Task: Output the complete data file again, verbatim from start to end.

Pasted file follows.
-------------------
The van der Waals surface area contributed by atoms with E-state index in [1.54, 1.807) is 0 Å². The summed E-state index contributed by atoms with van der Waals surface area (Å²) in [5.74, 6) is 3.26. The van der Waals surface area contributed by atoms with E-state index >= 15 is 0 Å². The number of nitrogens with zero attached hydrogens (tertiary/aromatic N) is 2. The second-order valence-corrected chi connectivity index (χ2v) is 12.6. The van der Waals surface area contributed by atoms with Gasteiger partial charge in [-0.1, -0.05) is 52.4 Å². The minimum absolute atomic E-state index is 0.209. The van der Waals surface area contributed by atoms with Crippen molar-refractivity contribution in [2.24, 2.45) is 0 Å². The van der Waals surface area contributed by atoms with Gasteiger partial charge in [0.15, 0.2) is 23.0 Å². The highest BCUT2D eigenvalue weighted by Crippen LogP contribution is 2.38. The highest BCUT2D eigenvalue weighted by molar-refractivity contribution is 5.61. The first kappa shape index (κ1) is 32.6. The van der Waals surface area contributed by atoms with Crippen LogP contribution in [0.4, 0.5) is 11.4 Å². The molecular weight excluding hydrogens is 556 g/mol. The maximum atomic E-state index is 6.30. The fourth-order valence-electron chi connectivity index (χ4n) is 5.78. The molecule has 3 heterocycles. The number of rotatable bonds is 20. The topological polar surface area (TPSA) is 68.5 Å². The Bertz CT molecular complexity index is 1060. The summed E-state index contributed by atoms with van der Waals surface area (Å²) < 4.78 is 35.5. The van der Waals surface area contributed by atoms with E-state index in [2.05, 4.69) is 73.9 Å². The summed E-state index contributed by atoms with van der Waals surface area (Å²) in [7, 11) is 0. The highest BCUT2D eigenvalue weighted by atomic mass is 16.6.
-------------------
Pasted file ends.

The van der Waals surface area contributed by atoms with E-state index in [1.54, 1.807) is 0 Å². The summed E-state index contributed by atoms with van der Waals surface area (Å²) in [5.74, 6) is 3.26. The van der Waals surface area contributed by atoms with E-state index >= 15 is 0 Å². The number of nitrogens with zero attached hydrogens (tertiary/aromatic N) is 2. The second-order valence-corrected chi connectivity index (χ2v) is 12.6. The van der Waals surface area contributed by atoms with Gasteiger partial charge in [-0.1, -0.05) is 52.4 Å². The minimum absolute atomic E-state index is 0.209. The van der Waals surface area contributed by atoms with Crippen molar-refractivity contribution in [2.24, 2.45) is 0 Å². The van der Waals surface area contributed by atoms with Gasteiger partial charge in [0.15, 0.2) is 23.0 Å². The highest BCUT2D eigenvalue weighted by Crippen LogP contribution is 2.38. The highest BCUT2D eigenvalue weighted by molar-refractivity contribution is 5.61. The first kappa shape index (κ1) is 32.6. The van der Waals surface area contributed by atoms with Crippen LogP contribution in [0.4, 0.5) is 11.4 Å². The molecular weight excluding hydrogens is 556 g/mol. The maximum atomic E-state index is 6.30. The fourth-order valence-electron chi connectivity index (χ4n) is 5.78. The molecule has 3 heterocycles. The number of rotatable bonds is 20. The topological polar surface area (TPSA) is 68.5 Å². The Bertz CT molecular complexity index is 1060. The summed E-state index contributed by atoms with van der Waals surface area (Å²) < 4.78 is 35.5. The van der Waals surface area contributed by atoms with E-state index in [2.05, 4.69) is 73.9 Å². The summed E-state index contributed by atoms with van der Waals surface area (Å²) in [7, 11) is 0. The highest BCUT2D eigenvalue weighted by atomic mass is 16.6.